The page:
Posted this on a mega thread, but thought I'd fanpost it.
Note, I didn't invent this one, I just like it.
1) Any player retires, their cap always stays on the books, BUT,
2) you can deduct what you would have been paying them from that year off from their cap hit (without taking it below zero).
So lets say player A gets paid 5M per year, flat rate, for 10 years, but retires after 5. His cap hit is normally 5M, but for each of those retired years it is 5M (regular hit) minus 5M (salary due), so his cap hit is nothing. Player and GM both have full flexibility they could ever expect, fair to all, and there is no issue with cheating the cap.
Now let’s say player B frontloads his contract at 10M for each of the first 5 years, and then 1M for each of the last 5. Total cap hit: 5.5M per year. If he retires after 5 years (which would be the old cap-circumventing trick), his cap hit for those years becomes 5.5M (regular hit) minus 1M (which they would have paid him) = 4.5 M. So the team gets some relief, but not a whole heck of a lot. The more his contract says he gets paid at the end of the contract, the more relief his team gets, but then the less front loaded the contract is anyway, meaning it circumvents less of the cap.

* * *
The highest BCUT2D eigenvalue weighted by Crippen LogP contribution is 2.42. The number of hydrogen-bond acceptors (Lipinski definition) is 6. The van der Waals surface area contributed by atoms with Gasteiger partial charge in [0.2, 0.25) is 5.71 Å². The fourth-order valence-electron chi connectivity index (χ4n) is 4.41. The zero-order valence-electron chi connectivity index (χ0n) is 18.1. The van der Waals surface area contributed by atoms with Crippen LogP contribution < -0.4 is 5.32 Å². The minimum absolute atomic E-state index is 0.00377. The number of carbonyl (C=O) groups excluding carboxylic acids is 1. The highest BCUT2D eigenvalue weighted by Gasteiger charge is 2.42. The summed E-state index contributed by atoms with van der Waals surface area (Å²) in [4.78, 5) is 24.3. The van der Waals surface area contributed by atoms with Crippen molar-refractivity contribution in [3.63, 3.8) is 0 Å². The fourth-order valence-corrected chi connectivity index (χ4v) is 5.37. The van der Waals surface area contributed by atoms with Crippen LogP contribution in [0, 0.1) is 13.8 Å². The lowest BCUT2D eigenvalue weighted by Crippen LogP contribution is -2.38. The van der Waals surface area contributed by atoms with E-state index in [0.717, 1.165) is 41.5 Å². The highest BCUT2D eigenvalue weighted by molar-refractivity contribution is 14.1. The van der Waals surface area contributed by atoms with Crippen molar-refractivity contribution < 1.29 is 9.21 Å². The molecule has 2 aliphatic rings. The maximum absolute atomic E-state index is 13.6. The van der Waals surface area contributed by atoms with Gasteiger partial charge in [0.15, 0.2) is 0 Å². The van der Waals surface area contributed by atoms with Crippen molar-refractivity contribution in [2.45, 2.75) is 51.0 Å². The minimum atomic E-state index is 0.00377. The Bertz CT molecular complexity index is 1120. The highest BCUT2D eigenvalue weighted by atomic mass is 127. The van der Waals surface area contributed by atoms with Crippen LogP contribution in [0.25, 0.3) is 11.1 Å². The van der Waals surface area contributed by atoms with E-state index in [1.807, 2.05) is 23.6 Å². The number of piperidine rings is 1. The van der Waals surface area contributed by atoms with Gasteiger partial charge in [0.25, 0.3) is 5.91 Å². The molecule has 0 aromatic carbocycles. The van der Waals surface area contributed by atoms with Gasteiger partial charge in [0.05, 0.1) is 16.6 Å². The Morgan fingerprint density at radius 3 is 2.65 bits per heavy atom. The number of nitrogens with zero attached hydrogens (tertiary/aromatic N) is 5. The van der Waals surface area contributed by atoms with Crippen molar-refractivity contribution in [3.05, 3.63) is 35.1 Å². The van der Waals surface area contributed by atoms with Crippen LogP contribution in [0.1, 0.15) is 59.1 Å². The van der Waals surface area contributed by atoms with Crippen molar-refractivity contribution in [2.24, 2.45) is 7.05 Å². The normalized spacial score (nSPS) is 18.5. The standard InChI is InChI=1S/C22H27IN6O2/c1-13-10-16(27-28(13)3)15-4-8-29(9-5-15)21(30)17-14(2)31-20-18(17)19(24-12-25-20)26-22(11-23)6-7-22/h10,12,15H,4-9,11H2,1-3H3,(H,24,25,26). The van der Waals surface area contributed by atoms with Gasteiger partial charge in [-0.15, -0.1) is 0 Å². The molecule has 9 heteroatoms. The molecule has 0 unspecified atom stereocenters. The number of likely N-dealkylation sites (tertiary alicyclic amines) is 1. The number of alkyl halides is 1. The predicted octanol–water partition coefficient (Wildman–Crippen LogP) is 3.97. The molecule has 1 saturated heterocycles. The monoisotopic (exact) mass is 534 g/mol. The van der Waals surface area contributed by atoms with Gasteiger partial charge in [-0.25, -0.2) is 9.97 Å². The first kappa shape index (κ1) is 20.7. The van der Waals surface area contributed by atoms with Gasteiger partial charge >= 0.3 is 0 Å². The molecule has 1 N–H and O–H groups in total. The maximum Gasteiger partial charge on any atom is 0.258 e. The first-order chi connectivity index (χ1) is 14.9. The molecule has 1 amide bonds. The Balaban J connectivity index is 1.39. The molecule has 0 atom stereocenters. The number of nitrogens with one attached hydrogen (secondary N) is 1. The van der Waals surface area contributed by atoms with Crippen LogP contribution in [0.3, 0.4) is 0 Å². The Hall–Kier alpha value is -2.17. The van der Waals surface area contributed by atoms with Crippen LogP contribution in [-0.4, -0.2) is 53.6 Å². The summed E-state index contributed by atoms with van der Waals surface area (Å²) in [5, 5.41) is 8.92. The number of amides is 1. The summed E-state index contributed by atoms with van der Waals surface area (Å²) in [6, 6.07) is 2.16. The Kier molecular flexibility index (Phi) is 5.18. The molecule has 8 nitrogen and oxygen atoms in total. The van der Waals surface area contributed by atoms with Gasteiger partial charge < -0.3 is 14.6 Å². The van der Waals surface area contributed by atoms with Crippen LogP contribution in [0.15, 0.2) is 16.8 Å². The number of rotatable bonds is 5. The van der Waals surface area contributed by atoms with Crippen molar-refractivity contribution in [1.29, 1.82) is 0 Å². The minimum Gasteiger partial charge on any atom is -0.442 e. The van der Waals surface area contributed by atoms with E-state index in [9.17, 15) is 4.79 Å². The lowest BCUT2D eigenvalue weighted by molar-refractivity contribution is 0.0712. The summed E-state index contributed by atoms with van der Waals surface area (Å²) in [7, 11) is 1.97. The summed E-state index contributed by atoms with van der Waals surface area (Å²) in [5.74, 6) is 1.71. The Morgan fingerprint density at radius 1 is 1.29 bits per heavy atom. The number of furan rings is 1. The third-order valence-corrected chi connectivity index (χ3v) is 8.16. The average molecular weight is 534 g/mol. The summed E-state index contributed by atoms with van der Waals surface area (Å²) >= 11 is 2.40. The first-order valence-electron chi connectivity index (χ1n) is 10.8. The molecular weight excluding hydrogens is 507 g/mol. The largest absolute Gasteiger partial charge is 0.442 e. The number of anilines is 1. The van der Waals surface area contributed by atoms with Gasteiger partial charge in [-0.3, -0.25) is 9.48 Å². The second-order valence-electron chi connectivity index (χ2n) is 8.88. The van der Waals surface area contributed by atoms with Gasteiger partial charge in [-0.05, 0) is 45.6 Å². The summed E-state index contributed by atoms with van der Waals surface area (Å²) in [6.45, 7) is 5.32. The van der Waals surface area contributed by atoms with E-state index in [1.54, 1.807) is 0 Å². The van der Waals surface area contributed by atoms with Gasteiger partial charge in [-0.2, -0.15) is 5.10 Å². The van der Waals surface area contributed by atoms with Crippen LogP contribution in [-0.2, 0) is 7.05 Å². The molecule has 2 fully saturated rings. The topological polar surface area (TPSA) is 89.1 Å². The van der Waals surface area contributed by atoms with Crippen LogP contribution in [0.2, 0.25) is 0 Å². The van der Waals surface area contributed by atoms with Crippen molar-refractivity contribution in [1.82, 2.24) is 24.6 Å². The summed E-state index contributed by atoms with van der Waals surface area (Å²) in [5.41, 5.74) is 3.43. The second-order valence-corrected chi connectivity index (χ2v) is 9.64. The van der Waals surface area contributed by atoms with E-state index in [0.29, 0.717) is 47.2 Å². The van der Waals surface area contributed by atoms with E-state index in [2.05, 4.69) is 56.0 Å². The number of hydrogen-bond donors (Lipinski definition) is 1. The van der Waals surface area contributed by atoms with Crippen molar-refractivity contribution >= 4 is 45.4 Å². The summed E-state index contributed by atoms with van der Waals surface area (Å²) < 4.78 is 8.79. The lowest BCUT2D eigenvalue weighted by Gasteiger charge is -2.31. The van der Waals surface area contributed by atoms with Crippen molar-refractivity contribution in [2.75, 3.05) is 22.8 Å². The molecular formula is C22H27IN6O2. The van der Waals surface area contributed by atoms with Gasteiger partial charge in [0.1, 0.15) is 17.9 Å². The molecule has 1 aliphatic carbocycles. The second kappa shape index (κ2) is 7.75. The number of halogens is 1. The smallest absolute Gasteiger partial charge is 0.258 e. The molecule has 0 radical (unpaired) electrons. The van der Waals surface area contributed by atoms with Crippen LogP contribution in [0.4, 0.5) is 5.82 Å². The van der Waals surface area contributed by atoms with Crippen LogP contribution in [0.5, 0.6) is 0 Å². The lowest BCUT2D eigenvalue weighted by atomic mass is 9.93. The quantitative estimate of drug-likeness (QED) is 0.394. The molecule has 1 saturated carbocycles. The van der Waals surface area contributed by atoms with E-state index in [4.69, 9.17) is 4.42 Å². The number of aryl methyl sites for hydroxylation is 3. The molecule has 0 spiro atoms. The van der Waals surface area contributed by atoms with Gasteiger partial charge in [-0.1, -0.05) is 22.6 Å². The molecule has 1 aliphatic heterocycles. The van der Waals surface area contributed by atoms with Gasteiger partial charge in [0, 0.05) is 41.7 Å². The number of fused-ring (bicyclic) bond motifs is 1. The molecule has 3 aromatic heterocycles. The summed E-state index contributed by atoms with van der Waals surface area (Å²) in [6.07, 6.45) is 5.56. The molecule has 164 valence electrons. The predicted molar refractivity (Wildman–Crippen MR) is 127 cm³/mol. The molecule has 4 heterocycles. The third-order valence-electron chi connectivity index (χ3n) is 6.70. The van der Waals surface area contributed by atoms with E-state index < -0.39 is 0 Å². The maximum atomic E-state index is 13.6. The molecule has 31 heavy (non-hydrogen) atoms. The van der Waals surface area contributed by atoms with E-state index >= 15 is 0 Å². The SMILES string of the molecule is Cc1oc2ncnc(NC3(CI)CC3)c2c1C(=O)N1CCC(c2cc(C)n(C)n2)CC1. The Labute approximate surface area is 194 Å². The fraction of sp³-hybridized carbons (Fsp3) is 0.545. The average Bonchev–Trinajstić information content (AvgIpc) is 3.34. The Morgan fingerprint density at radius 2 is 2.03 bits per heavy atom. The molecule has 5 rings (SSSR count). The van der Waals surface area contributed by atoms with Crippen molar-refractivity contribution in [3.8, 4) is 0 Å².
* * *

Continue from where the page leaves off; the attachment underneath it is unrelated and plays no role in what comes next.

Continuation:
So the Kovy deal would be funkygroovy, but if he retired in one of those min contract years, the Devils would still be left with 5 M+ in cap hit for each of the remaining years, and nobody to blame but themselves. And this way, no arbitrator would have to make tricky decisions about 42 vs. 44 years old, you wouldn't need complicated formulas about how much your payment could vary per year, etc. In all it's a very simple and elegant solution that nicely chops out all the judgment calls and wrangling.
So full flexibility for straight $ per year contracts, and a penalty to even things out for teams that attempt to circumvent the cap with front loaded deals (unless the player plays out the entire contract, in which case there is no cap circumvention to worry about and the whole issue is moot).